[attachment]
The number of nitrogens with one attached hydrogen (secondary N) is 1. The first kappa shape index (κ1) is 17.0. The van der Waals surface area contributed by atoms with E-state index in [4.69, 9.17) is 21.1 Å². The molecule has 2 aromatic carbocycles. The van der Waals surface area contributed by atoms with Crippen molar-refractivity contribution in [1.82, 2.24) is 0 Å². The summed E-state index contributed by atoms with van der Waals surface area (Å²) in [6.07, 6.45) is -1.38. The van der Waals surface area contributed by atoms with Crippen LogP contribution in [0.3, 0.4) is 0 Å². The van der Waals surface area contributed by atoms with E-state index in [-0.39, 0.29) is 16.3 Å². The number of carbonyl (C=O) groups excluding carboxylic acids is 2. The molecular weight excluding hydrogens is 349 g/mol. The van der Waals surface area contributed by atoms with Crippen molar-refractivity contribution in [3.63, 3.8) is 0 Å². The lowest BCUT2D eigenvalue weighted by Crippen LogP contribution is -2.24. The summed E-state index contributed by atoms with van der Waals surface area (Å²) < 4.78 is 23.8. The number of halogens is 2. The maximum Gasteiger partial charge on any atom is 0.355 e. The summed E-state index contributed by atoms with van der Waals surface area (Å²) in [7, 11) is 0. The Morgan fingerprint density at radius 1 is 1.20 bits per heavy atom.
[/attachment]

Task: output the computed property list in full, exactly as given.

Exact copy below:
The number of nitrogens with one attached hydrogen (secondary N) is 1. The first kappa shape index (κ1) is 17.0. The van der Waals surface area contributed by atoms with E-state index in [4.69, 9.17) is 21.1 Å². The molecule has 2 aromatic carbocycles. The van der Waals surface area contributed by atoms with Crippen molar-refractivity contribution in [1.82, 2.24) is 0 Å². The summed E-state index contributed by atoms with van der Waals surface area (Å²) in [6.07, 6.45) is -1.38. The van der Waals surface area contributed by atoms with Crippen LogP contribution in [0.3, 0.4) is 0 Å². The van der Waals surface area contributed by atoms with E-state index in [-0.39, 0.29) is 16.3 Å². The number of carbonyl (C=O) groups excluding carboxylic acids is 2. The molecular weight excluding hydrogens is 349 g/mol. The van der Waals surface area contributed by atoms with Crippen molar-refractivity contribution in [3.63, 3.8) is 0 Å². The lowest BCUT2D eigenvalue weighted by Crippen LogP contribution is -2.24. The summed E-state index contributed by atoms with van der Waals surface area (Å²) < 4.78 is 23.8. The number of halogens is 2. The maximum Gasteiger partial charge on any atom is 0.355 e. The summed E-state index contributed by atoms with van der Waals surface area (Å²) in [7, 11) is 0. The Morgan fingerprint density at radius 1 is 1.20 bits per heavy atom.